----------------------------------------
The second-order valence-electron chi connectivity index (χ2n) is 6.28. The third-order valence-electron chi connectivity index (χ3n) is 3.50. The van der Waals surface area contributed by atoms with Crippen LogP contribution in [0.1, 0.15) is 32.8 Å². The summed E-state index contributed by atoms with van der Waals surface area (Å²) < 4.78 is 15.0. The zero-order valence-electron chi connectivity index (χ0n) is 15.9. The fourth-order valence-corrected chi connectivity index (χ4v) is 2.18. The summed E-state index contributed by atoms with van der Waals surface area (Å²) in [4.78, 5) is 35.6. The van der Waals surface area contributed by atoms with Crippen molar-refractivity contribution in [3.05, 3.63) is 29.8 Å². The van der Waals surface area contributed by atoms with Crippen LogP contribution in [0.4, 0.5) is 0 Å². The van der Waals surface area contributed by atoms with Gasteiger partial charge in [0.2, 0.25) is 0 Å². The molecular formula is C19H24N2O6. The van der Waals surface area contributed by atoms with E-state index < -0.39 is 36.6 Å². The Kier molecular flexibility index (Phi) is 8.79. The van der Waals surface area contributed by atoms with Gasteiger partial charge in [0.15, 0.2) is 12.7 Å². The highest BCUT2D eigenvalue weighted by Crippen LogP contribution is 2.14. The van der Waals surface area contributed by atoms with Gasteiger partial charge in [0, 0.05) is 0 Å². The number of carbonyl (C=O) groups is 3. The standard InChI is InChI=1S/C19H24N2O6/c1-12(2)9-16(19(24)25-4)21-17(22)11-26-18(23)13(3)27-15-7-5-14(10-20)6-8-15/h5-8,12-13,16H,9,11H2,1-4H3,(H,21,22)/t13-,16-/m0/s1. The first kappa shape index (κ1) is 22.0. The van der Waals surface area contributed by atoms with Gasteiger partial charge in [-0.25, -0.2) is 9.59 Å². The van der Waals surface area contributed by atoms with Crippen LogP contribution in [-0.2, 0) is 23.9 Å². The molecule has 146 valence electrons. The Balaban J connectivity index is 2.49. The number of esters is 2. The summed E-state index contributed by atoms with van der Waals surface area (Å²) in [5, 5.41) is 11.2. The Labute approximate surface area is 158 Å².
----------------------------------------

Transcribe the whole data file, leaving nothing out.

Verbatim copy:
The second-order valence-electron chi connectivity index (χ2n) is 6.28. The third-order valence-electron chi connectivity index (χ3n) is 3.50. The van der Waals surface area contributed by atoms with Crippen LogP contribution in [0.1, 0.15) is 32.8 Å². The summed E-state index contributed by atoms with van der Waals surface area (Å²) < 4.78 is 15.0. The zero-order valence-electron chi connectivity index (χ0n) is 15.9. The fourth-order valence-corrected chi connectivity index (χ4v) is 2.18. The summed E-state index contributed by atoms with van der Waals surface area (Å²) in [4.78, 5) is 35.6. The van der Waals surface area contributed by atoms with Crippen molar-refractivity contribution in [3.05, 3.63) is 29.8 Å². The van der Waals surface area contributed by atoms with Crippen LogP contribution in [0.4, 0.5) is 0 Å². The van der Waals surface area contributed by atoms with Gasteiger partial charge in [0.2, 0.25) is 0 Å². The molecular formula is C19H24N2O6. The van der Waals surface area contributed by atoms with E-state index < -0.39 is 36.6 Å². The Kier molecular flexibility index (Phi) is 8.79. The van der Waals surface area contributed by atoms with Gasteiger partial charge in [0.15, 0.2) is 12.7 Å². The highest BCUT2D eigenvalue weighted by Crippen LogP contribution is 2.14. The van der Waals surface area contributed by atoms with Gasteiger partial charge in [0, 0.05) is 0 Å². The number of carbonyl (C=O) groups is 3. The standard InChI is InChI=1S/C19H24N2O6/c1-12(2)9-16(19(24)25-4)21-17(22)11-26-18(23)13(3)27-15-7-5-14(10-20)6-8-15/h5-8,12-13,16H,9,11H2,1-4H3,(H,21,22)/t13-,16-/m0/s1. The first kappa shape index (κ1) is 22.0. The van der Waals surface area contributed by atoms with Gasteiger partial charge in [-0.25, -0.2) is 9.59 Å². The van der Waals surface area contributed by atoms with Crippen LogP contribution in [-0.2, 0) is 23.9 Å². The molecule has 146 valence electrons. The Balaban J connectivity index is 2.49. The number of esters is 2. The summed E-state index contributed by atoms with van der Waals surface area (Å²) in [5, 5.41) is 11.2. The Labute approximate surface area is 158 Å².